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Lethbridge Herald Newspaper Archives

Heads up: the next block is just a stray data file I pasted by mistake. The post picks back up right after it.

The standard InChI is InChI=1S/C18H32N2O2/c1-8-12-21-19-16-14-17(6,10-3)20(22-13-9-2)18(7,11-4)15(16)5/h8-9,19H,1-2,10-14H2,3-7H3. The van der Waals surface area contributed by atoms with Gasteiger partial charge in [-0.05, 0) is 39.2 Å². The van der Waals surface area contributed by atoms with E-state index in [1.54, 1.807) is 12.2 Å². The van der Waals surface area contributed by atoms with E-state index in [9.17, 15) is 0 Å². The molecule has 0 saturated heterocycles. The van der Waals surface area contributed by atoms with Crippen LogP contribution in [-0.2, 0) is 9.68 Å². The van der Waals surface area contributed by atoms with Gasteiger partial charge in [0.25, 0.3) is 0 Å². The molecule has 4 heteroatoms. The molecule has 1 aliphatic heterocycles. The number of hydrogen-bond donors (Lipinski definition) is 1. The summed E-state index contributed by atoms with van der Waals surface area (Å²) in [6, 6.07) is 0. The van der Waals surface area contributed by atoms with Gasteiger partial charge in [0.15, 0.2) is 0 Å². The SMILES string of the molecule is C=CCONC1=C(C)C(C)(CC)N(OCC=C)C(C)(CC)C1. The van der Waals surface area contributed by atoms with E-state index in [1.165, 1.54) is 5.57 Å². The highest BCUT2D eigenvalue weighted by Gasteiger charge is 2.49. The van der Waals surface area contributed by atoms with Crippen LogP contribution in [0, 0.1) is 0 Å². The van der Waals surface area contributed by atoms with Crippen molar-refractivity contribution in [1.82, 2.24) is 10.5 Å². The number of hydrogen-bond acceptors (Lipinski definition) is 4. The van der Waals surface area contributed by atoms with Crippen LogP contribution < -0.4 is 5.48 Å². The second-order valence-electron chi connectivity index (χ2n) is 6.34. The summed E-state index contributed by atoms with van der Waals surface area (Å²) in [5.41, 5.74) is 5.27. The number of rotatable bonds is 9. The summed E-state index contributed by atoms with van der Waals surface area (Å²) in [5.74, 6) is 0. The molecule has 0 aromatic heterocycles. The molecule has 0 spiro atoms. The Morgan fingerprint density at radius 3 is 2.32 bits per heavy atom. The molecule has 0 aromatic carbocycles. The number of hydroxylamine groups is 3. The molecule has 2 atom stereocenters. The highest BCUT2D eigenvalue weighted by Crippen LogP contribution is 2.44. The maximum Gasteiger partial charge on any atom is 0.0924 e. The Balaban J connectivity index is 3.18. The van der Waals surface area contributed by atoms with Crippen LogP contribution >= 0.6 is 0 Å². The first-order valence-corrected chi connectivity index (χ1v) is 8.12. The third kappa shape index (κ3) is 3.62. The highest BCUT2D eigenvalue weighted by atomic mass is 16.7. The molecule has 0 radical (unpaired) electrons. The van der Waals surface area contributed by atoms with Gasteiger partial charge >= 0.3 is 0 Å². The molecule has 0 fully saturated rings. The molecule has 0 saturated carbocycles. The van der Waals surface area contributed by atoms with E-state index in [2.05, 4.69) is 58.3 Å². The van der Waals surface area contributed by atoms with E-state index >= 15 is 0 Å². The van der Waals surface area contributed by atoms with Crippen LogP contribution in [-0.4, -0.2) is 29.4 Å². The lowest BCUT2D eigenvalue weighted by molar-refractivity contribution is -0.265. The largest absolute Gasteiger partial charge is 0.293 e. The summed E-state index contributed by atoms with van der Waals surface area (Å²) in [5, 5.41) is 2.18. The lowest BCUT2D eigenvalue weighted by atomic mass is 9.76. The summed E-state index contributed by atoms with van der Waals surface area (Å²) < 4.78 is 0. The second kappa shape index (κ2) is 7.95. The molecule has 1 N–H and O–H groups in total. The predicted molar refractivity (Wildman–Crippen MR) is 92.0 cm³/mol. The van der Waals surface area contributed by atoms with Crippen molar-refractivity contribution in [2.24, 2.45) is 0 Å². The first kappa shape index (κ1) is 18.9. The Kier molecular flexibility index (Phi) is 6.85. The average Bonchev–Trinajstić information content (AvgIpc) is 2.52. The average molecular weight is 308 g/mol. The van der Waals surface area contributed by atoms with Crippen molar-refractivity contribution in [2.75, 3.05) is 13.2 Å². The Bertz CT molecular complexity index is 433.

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Lethbridge Herald, The (Newspaper) - August 3, 1974, Lethbridge, Alberta Saturday, August 3, 1974 THE LETHBRIDGE HERALD 17 The South in short Region seeks capital loans CRANBROOK (Special) The Regional District of East Kooteriay will apply for in loans from the B.C. Municipal Finance -luihority. It covers five projects of three member municipalities. The City of Cranbrook wants to borrow on the Pinecrest Highland ic-wer project, for road construc- tion and paving and for local improvement projects. Fernie wants to borrow for the balance of a sewer project. The District of Sparwood wants to borrow for the balance of a paving project. Graduating nurse honored VULCAN (HNS) Carol Mumby has won the Bigelow Fowler Clinic medal and award for a nurse in the graduating class who displays "outstanding ability in the field of medical nursing." Miss Mumby received the award at the commencement ex- ercises of the Gait School of Nursing and School of Radiology and Laboratory Technology, Lethbridge. She is now working with the Sundre hospital. She is the daughter of Ruth Mumby and the late Herbert Mumby. Taber buys more sprinklers TABER (HXS) Loss of potential hay crop on the Town of Taber sewage irrigated half section northwest of town has prompted town council to purchase two additional quarter mile sprinkler systems. The four sprinklers are insufficient to cover the crop ade- quately and a sparse crop was harvested during the first cut- ting. The crop was contracted to Vauxhall Dehydrating at per ton. dry basis, in the field. Before purchase is made, a committee of council headed by Mike Powell will investigate availability and delivery of new pfping. considering the wheel move type now in use, as well as the drag type and possibly the central pivot type which will irrigate 140 acres per revolution in 24 hours. It is also reported that additional acreage is being planted to alfalfa this year, and excellent yields and quality are returned from waste water. visit art display MAGRATH (HNS) An arts and crafts display here drew about 1.000 visitors. The gym in the Magrath High School was transformed into a gallery by Mary Dudley and Isabel Holladay. J. A. Spencer. Magrath historian, displayed historical and personal photographs and clippings in another room of the school and received many orders for the upcoming Magrath history book, now printed but awaiting index and binding. Child clinics scheduled COALDALE The Barons Eureka Health Unit is spon- soring the following infant and pro school clinics: COALHURST: Tuesday, COMPLETE HOME OWNERS' INSURANCE AT LOWER HATES HUNT INSURANCE AGENCIES LTD. 1201-3rd Ave. S. Phone 328-7777 ABSTAINER'S INSURANCE COMPANY The only Canadian Company providing automobile and insurance exclusively to abstainers. Aug. 6, in the Coalhurst High School from 10 a.m. to 12 noon and 1 to 3 p.m. TABER: Tuesday, Aug. 6, in the health unit office, in the Administration Building, from 10 a.m. to 12 noon and to 4 p.m. IRON SPRINGS: Wednesday, Aug. 7, in the Huntsville School from to p.m. BARNWELL: Wednesday, Aug. 7, in the school from 1 to '3 p.m. COALDALE: Thursday, Aug. 8, in the health unit of- fice, in the Town Office Building (upstairs) from 10 a.m. to 12 noon and to 4 p.m. TABER: Thursday. Aug. 8, in the health unit office, in the Administration Building, from 10 a.m. to 12 noon and to 4 p.m. Corridor offered CRANBROOK (Special) Regional District of East Kootenay planning com- mittees will consider an offer by Marathon Realty Com- pany, a real estate branch of CP Rail, to sell the abandoned CPR right of way between Wardner and Cranbrook. Marathon has suggested the 100 foot wide, 20 mile cor- ridor would be ideal for use as a riding trail or for other recreational purposes. Town of Fort Macleod Fort Macleod, Alberta Users As in the past the Council asks for your co-operation Owners whose house number ends in an EVEN NUMBER WATER m EVEN NUMBERED DAYS And those with numbers ending in an ODD NUMBER WATER ON ODD NUMBERED DAYS Hours ?f Watering: Ao Noon p.m. to p.m. D. L. (Roy) WHITE, Municipal Administrator The Herald- District Fresh vegetable growers approve marketing board Loading coal at Corbin VERN DECOUX photo BROOKS Alberta's fresh vegetable growers have voted in favor of a marketing board. Clark Ferries, chairman of the Agricultural Products Marketing Council, says that 50.8 per cent of the 63 eligible registered producers voted in favor of the proposed plan to establish a fresh vegetable marketing board. A total of 68.1 per cent of those who cast ballots were in favor. The ballots were counted in the presence of represen- tatives of the Fresh Vegetable Growers' Association. One ballot was rejected because it was incorrectly marked. The marketing council will now ask the growers' associa- tion to nominate people for an interim board of directors to be appointed by the council. "One of the functions of the board will be to try to make the fresh vegetable industry- more attractive to growers." says Mr. Ferries. "One way to do this is to improve the prices that growers receive." Byron Creek Collieries shipped its first train- load of coal out of the Crowsnest Pass this week. The 88-car load of thermal coal had Thunder Bay as its destination. It is the first trainroad of a test shipment for Ontario Hydro's thermal plants on the Great Lakes. The coal was mined at Crobin, B.C., and was hauled out by truck to a landing near McGillivray on the CPR line a few miles east of Michel. A one-mile spur line was built to move the mine site 15 miles up the valley. Cairn to honor NWMP Fishing in Crowsnest Lake no match for years ago A cheque for to be spent on a commemorative cairn at Del Bonita was presented Friday to the Magrath Chamber of Commerce by the RCMP Centennial Committee. Charles Matkin. the chamber's centennial com- mittee chairman, said the cairn will be erected near the Del Bonita customs house, about 50 years north of the 49th Parallel. It will com- memorate both the centennial of the NWMP's arrival in Southern Alberta, and the long period of good relations between Canada and the United States, he said. The cairn will be unveiled in the fall, said Mr. Matkin. BLAIRMORE (CNP Bureau) University of Calgary archaelogist Dr. Brian Reeves says fishing in the Crowsnest Lake, near the Alberta B.C. border, is not what it used to be years ago. He says that 2.000 years ago Indians caught all kinds of fish in Crowsnest Lake, except lake trout or char. This sur- prised the archaelogist. because he expected those fish to be the native fish of the lake. Dr. Reeves has been carry- ing out archaeological work in the Crowsnest Pass for three years. He recently received results on fish bones found at his 1973 dig at the lake. A University of Washington specialist who identified vertebrae fish remains of the era says the species most commonly caught by the In- dians were suckers and lake whitefish. The suckers weighed from lour to six pounds and the whitefish from three to eight pounds. These two species ac- counted for 90 per cent of all the bones Dr. Reeves found. Rocky Mountain Whitefish. trout and cutthroats were also taken. The findings suggest that Crowsnest Lake, unlike rich fishing lakes such as Waterton or Lake Minnewanka, lacked lake trout or char in any numbers. He says fishing at Crowsnest Lake began years ago. It was not until 2.- 000 years ago that it became important to the Indians in the 'Pass. These people were probably the ancestors of the Kootenay Indians, says Dr. Reeves. These Indians lived on both sides of the mountains and fished in the rivers and lakes of southeastern B.C. Fishing continued to about 1500 A.D. at the Crowsnest Lake, says Dr. Reeves, and then the site the archaelogists excavated was abandoned. Analysis of the bones in- dicated the fish were caught between June and September. The lake whitefish. being an offshore species, were probably netted with gill nets weighed down with stone sinkers. A number of sinkers were found by archaeologists at the site. This is important, says Dr. Reeves, because it shows the Indians must have used canoes or boats of some kind to place their nets in the water. The suckers were obtained by spearing in shallow waters or trapping. Flat stones were found last year. These were imbedded in lake silts and were probably the base of a fish trap or weir. Dr. Reeves says the trapp- ing technique was used by Peigan Indians during the late 1800s when they were starving in their Porcupine Hills territory. Trapping is also used by B.C. interior and coasial Indians. In recent years, fishing has been good and bad at Crowsnest Lake. It has been difficult to catch rainbow trout in any numbers. It is an introduced species. Dr. Reeves says years ago trout fishing was equally difficult. The Indians do with suckers. Today lake whitefish, still present in the lake, can only be taken with nets and this is illegal and hardly sporting. The Indians didn't have that problem. Dr. Reeves says some biological condition has for many thousands of years limited trout production in the lake. He says modern scientific methods might be able to cor- rect this problem. Hear more clearly without irritating background noise. Zenith's new Directional Hearing Aid. If you find that much of the sound you hear is harsh, irritating noise, our new Directional hearing aid, the "Royal D" could be just right for you. This comfortable aid brings you clear, rich sound at a pleasant level as it softens and reduces harsh unwanted background noise from the side and rear. Come in for a demonstration of the "Royal D" or any other aid from Zenith's line of more than 20 quality aids at no cost or obligation. Batteries for all makes of hearing aids. The quality aocs in bnfore the name yo'.'S on LEISTER'S MUSIC LTD. Helping the hard of hearing since 1943 Paramount Theatre Bldg. Phone 328-4080 715 4th Avenue S. Crowsnest Pass Bureau VERNON DECOUX, Rap., 562-2149 v i BULLDOG6ING Purse Entry Fee S20 '1, Mr V.ro- Hc't- CALF ROPING Purse S100 Entry Fee '.uM'O'.s A Servce o GIRLS'COW RIDING Purse Entry Fee Coviifv C6-Or> BucKie BULL RIDING Purse Entry Fee Cruel Sucfc.o GIANT BARBEQUE Saturday p.m. .Across from Trading Co Store Adulti Our reigning Queen HEATHER GLEN invites you to help us choose our new RODEO QUEEN Judged on Sales of Tickets and Horse- manship Debbie Delinte Laurel Lang Sheila Provost Sheila Wanlsch Queen will be crowned at Intermission Time on Sunday afternoon Support Your PrlZM to Lucky Holder Admission S2 Under FREE GIRLS' BARREL RACING Purse S50 Entry Fee S10 BOYS'STEER RIDING Purse Entry Fee 55 WILD COW MILKING Purse S25 Entry Fee RIBBON PICKING BY LOCAL SERVICE CLUBS NEWS MEDIA ALL-ROUND COWBOY Dance At p.m. SATURDAY Per Person Entries close Wednesday, August 7th, 6 p.m. Non- members must be paid up by this date. Phone 628-3787 Cowley or Write Box 115, Cowley. Alberta. Stock Bar- dgett, Cremona, Alta. FCA Annrnvprt Show: Frantic Friendly Family Fun Frolic Lions Club Project. Wi'rt Lookiai Forward Ta Saalna. Yaal ;